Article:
“Our union has a strong history of standing side-by-side with migrant workers against this type of exploitation.”
Dave Noonan, a native of Western Australia, is primarily an Aussie Rules follower but he is a keen follower of Celtic in Scotland and Spurs in the English Premier League.
“Many CFMEU members are proud immigrants and know what it is like to work hard for your families in a foreign land. Many of our members also form the solid core of the Football Federation’s fan base.
“Many of our members are active participants, and organisers, and administrators, of all levels of the round-ball game in this country.
“Our members want their union to take a stance protecting guest workers everywhere – and they don’t want their football sullied by the sweated blood of other construction workers. “
Dave Noonan said he would make sure CFMEU members know all about the Qatari crisis – and he’ll ask them to raise the issue with their local football clubs leadership.
Noonan believes global alliances of unions, football fans, human rights and NGO groups have the ability to create the leverage needed to influence the infrastructure projects for big global sporting events, not just in Qatar but also Brazil and Russia.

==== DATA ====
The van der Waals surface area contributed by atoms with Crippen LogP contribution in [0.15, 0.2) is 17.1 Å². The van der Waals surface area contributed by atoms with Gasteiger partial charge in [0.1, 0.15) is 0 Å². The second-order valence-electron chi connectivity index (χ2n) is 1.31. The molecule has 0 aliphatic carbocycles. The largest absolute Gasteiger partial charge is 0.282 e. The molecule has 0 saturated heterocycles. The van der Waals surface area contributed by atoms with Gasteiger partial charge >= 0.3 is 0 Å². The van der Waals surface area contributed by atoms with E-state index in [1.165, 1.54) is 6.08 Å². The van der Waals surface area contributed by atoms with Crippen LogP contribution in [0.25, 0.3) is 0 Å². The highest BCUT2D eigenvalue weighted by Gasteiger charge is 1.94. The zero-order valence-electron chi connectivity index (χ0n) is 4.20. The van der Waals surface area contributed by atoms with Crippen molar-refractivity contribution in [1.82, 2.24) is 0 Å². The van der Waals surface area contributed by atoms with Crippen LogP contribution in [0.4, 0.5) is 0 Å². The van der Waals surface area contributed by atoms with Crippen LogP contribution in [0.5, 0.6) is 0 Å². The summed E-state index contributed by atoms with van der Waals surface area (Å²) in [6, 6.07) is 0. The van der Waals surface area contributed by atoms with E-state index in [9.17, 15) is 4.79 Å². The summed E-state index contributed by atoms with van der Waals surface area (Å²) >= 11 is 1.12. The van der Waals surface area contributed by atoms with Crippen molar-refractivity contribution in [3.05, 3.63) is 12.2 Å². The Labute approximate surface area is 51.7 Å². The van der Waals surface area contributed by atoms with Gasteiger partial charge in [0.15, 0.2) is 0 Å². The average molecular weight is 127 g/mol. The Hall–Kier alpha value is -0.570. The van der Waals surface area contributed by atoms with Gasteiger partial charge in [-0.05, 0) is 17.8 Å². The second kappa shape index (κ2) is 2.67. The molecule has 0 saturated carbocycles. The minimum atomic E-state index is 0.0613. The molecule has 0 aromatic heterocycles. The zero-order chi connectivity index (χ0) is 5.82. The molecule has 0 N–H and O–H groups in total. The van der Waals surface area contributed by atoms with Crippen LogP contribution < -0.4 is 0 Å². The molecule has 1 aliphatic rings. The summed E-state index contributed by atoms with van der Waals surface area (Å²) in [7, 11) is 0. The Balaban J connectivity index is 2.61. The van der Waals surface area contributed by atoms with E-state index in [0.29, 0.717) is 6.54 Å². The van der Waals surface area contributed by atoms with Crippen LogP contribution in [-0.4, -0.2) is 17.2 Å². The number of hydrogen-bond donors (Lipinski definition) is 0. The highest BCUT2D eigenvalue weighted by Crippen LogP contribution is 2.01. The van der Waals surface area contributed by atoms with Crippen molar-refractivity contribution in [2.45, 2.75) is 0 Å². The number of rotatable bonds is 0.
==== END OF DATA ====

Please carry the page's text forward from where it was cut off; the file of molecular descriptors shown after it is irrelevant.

“FIFA is concerned for the reputation of the game, is concerned if global bodies like the UN, the ILO or the ITUC come protesting about their ethics, protesting about how companies treat the workers building FIFA facilities.
The Australian end of a global alliance can play a profound role in this campaign .
“From Australia the big construction giant Leighton has established a presence in Qatar as part of a joint venture called the Habtoor Leighton Group,” Noonan explained.
“While most of the actual construction is yet to commence it is likely that Leighton will want to bid for this lucrative work.
Supporting effective worker organising in Qatar
Currently the biggest national group of temporary migrant workers in Qatar is from Nepal, so the main Nepalese national trade union centre, GEFONT, was part of the delegation visiting the Qatari workplaces.
GEFONT has an outstanding organising reputation in its own country but is watching as many Nepalese join the massive movement of cheap labour across the globe . . . and not standing by idly.